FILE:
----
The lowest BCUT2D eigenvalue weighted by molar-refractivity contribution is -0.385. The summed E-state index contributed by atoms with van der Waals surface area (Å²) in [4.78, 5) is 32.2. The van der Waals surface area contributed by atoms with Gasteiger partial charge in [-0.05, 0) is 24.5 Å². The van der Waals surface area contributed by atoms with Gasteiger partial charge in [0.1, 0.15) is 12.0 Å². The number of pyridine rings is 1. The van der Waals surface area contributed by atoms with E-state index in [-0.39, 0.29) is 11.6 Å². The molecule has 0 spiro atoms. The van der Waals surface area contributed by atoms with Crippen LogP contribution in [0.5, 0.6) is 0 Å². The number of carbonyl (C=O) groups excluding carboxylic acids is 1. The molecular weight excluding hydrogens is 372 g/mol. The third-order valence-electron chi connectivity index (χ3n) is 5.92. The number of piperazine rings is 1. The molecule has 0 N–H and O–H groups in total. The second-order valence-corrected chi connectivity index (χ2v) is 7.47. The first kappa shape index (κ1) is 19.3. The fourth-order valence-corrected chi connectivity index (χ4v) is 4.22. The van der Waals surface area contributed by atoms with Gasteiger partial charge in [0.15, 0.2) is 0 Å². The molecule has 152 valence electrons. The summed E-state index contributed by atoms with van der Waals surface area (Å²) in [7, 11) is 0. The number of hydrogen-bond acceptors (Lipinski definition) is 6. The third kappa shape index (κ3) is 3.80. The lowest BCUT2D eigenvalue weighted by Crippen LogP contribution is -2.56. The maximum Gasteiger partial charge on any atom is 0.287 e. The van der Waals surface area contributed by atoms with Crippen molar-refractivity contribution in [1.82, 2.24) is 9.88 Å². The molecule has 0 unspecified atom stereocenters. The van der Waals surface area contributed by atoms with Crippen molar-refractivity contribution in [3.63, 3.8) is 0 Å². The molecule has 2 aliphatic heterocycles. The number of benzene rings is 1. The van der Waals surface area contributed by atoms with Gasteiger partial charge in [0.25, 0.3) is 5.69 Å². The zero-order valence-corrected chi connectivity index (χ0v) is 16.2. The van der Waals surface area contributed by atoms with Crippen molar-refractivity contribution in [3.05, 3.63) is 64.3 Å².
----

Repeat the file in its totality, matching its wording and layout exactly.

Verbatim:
The lowest BCUT2D eigenvalue weighted by molar-refractivity contribution is -0.385. The summed E-state index contributed by atoms with van der Waals surface area (Å²) in [4.78, 5) is 32.2. The van der Waals surface area contributed by atoms with Gasteiger partial charge in [-0.05, 0) is 24.5 Å². The van der Waals surface area contributed by atoms with Gasteiger partial charge in [0.1, 0.15) is 12.0 Å². The number of pyridine rings is 1. The van der Waals surface area contributed by atoms with E-state index in [-0.39, 0.29) is 11.6 Å². The molecule has 0 spiro atoms. The van der Waals surface area contributed by atoms with Crippen LogP contribution in [0.5, 0.6) is 0 Å². The number of carbonyl (C=O) groups excluding carboxylic acids is 1. The molecular weight excluding hydrogens is 372 g/mol. The third-order valence-electron chi connectivity index (χ3n) is 5.92. The number of piperazine rings is 1. The molecule has 0 N–H and O–H groups in total. The second-order valence-corrected chi connectivity index (χ2v) is 7.47. The first kappa shape index (κ1) is 19.3. The fourth-order valence-corrected chi connectivity index (χ4v) is 4.22. The van der Waals surface area contributed by atoms with Gasteiger partial charge in [0.15, 0.2) is 0 Å². The molecule has 152 valence electrons. The summed E-state index contributed by atoms with van der Waals surface area (Å²) in [7, 11) is 0. The number of hydrogen-bond acceptors (Lipinski definition) is 6. The third kappa shape index (κ3) is 3.80. The lowest BCUT2D eigenvalue weighted by Crippen LogP contribution is -2.56. The maximum Gasteiger partial charge on any atom is 0.287 e. The van der Waals surface area contributed by atoms with Crippen molar-refractivity contribution in [1.82, 2.24) is 9.88 Å². The molecule has 0 unspecified atom stereocenters. The van der Waals surface area contributed by atoms with Crippen molar-refractivity contribution in [3.63, 3.8) is 0 Å². The molecule has 2 aliphatic heterocycles. The number of benzene rings is 1. The van der Waals surface area contributed by atoms with Gasteiger partial charge in [0.25, 0.3) is 5.69 Å². The zero-order valence-corrected chi connectivity index (χ0v) is 16.2. The van der Waals surface area contributed by atoms with Crippen molar-refractivity contribution in [3.05, 3.63) is 64.3 Å².